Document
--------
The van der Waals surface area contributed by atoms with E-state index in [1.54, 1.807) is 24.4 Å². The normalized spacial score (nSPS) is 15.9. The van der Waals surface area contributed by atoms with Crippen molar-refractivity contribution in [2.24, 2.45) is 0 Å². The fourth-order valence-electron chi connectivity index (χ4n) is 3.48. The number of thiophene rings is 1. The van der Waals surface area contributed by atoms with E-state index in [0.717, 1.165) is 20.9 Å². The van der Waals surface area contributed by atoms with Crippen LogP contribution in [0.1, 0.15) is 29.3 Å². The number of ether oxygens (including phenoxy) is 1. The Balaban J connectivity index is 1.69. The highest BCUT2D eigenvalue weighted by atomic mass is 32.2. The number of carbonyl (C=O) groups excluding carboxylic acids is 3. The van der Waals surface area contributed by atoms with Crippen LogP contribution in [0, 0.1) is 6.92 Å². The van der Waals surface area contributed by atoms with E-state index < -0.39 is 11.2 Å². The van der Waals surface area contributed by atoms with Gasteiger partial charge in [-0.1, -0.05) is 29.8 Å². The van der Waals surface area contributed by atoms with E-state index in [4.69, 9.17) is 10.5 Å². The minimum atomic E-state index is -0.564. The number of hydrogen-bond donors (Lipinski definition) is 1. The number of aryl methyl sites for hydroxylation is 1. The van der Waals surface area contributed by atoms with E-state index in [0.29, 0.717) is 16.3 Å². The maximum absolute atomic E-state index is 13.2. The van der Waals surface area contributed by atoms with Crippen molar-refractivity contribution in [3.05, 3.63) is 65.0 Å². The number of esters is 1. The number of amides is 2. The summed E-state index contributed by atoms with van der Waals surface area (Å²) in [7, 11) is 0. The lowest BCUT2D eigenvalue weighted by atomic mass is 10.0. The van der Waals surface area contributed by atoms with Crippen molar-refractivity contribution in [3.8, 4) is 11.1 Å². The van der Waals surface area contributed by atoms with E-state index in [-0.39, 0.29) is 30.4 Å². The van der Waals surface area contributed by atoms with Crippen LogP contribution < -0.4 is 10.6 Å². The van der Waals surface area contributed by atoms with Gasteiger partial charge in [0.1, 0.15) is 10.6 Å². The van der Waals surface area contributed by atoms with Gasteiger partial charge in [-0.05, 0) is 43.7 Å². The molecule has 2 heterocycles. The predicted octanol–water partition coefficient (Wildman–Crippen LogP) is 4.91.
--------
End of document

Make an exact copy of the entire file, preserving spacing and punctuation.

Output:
The van der Waals surface area contributed by atoms with E-state index in [1.54, 1.807) is 24.4 Å². The normalized spacial score (nSPS) is 15.9. The van der Waals surface area contributed by atoms with Crippen molar-refractivity contribution in [2.24, 2.45) is 0 Å². The fourth-order valence-electron chi connectivity index (χ4n) is 3.48. The number of thiophene rings is 1. The van der Waals surface area contributed by atoms with E-state index in [0.717, 1.165) is 20.9 Å². The van der Waals surface area contributed by atoms with Crippen LogP contribution in [0.1, 0.15) is 29.3 Å². The number of ether oxygens (including phenoxy) is 1. The Balaban J connectivity index is 1.69. The highest BCUT2D eigenvalue weighted by atomic mass is 32.2. The number of carbonyl (C=O) groups excluding carboxylic acids is 3. The van der Waals surface area contributed by atoms with Crippen LogP contribution in [0, 0.1) is 6.92 Å². The van der Waals surface area contributed by atoms with E-state index < -0.39 is 11.2 Å². The van der Waals surface area contributed by atoms with Gasteiger partial charge in [-0.1, -0.05) is 29.8 Å². The van der Waals surface area contributed by atoms with E-state index in [4.69, 9.17) is 10.5 Å². The minimum atomic E-state index is -0.564. The number of hydrogen-bond donors (Lipinski definition) is 1. The number of aryl methyl sites for hydroxylation is 1. The van der Waals surface area contributed by atoms with E-state index in [0.29, 0.717) is 16.3 Å². The maximum absolute atomic E-state index is 13.2. The van der Waals surface area contributed by atoms with Crippen molar-refractivity contribution in [3.05, 3.63) is 65.0 Å². The number of esters is 1. The number of amides is 2. The summed E-state index contributed by atoms with van der Waals surface area (Å²) in [7, 11) is 0. The lowest BCUT2D eigenvalue weighted by atomic mass is 10.0. The van der Waals surface area contributed by atoms with Crippen molar-refractivity contribution in [3.8, 4) is 11.1 Å². The van der Waals surface area contributed by atoms with E-state index in [-0.39, 0.29) is 30.4 Å². The van der Waals surface area contributed by atoms with Crippen LogP contribution < -0.4 is 10.6 Å². The van der Waals surface area contributed by atoms with Gasteiger partial charge in [0.1, 0.15) is 10.6 Å². The van der Waals surface area contributed by atoms with Gasteiger partial charge in [-0.05, 0) is 43.7 Å². The molecule has 2 heterocycles. The predicted octanol–water partition coefficient (Wildman–Crippen LogP) is 4.91.